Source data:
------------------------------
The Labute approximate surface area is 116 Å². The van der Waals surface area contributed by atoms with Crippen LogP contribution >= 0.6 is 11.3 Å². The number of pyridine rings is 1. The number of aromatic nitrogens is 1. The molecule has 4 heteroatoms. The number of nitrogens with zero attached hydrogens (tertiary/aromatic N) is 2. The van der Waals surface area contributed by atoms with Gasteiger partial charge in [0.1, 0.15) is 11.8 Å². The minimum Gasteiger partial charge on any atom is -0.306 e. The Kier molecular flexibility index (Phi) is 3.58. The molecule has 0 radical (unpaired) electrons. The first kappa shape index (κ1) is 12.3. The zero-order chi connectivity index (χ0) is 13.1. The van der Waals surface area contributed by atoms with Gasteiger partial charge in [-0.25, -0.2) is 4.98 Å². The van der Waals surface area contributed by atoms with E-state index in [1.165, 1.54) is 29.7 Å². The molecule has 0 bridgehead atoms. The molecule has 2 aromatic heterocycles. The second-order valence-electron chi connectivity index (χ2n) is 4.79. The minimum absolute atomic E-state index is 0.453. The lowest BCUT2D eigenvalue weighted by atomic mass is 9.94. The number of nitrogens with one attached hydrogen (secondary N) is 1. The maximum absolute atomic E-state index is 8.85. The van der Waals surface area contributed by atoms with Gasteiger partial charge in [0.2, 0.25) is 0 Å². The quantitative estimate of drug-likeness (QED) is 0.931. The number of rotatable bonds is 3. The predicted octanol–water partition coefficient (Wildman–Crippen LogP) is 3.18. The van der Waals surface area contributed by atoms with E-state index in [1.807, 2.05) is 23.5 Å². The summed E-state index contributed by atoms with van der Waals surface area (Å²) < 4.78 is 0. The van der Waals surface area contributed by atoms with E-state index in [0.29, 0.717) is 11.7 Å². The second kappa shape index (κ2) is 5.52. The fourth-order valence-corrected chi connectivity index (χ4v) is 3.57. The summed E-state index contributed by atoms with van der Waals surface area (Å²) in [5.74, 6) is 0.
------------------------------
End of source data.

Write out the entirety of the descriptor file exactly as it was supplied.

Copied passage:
The Labute approximate surface area is 116 Å². The van der Waals surface area contributed by atoms with Crippen LogP contribution >= 0.6 is 11.3 Å². The number of pyridine rings is 1. The number of aromatic nitrogens is 1. The molecule has 4 heteroatoms. The number of nitrogens with zero attached hydrogens (tertiary/aromatic N) is 2. The van der Waals surface area contributed by atoms with Gasteiger partial charge in [0.1, 0.15) is 11.8 Å². The minimum Gasteiger partial charge on any atom is -0.306 e. The Kier molecular flexibility index (Phi) is 3.58. The molecule has 0 radical (unpaired) electrons. The first kappa shape index (κ1) is 12.3. The zero-order chi connectivity index (χ0) is 13.1. The van der Waals surface area contributed by atoms with Gasteiger partial charge in [-0.25, -0.2) is 4.98 Å². The van der Waals surface area contributed by atoms with E-state index in [1.165, 1.54) is 29.7 Å². The molecule has 0 bridgehead atoms. The molecule has 2 aromatic heterocycles. The second-order valence-electron chi connectivity index (χ2n) is 4.79. The minimum absolute atomic E-state index is 0.453. The lowest BCUT2D eigenvalue weighted by atomic mass is 9.94. The number of nitrogens with one attached hydrogen (secondary N) is 1. The maximum absolute atomic E-state index is 8.85. The van der Waals surface area contributed by atoms with Gasteiger partial charge in [0.2, 0.25) is 0 Å². The quantitative estimate of drug-likeness (QED) is 0.931. The number of rotatable bonds is 3. The predicted octanol–water partition coefficient (Wildman–Crippen LogP) is 3.18. The van der Waals surface area contributed by atoms with E-state index in [1.807, 2.05) is 23.5 Å². The summed E-state index contributed by atoms with van der Waals surface area (Å²) < 4.78 is 0. The van der Waals surface area contributed by atoms with E-state index in [0.29, 0.717) is 11.7 Å². The second kappa shape index (κ2) is 5.52. The fourth-order valence-corrected chi connectivity index (χ4v) is 3.57. The summed E-state index contributed by atoms with van der Waals surface area (Å²) in [5.74, 6) is 0.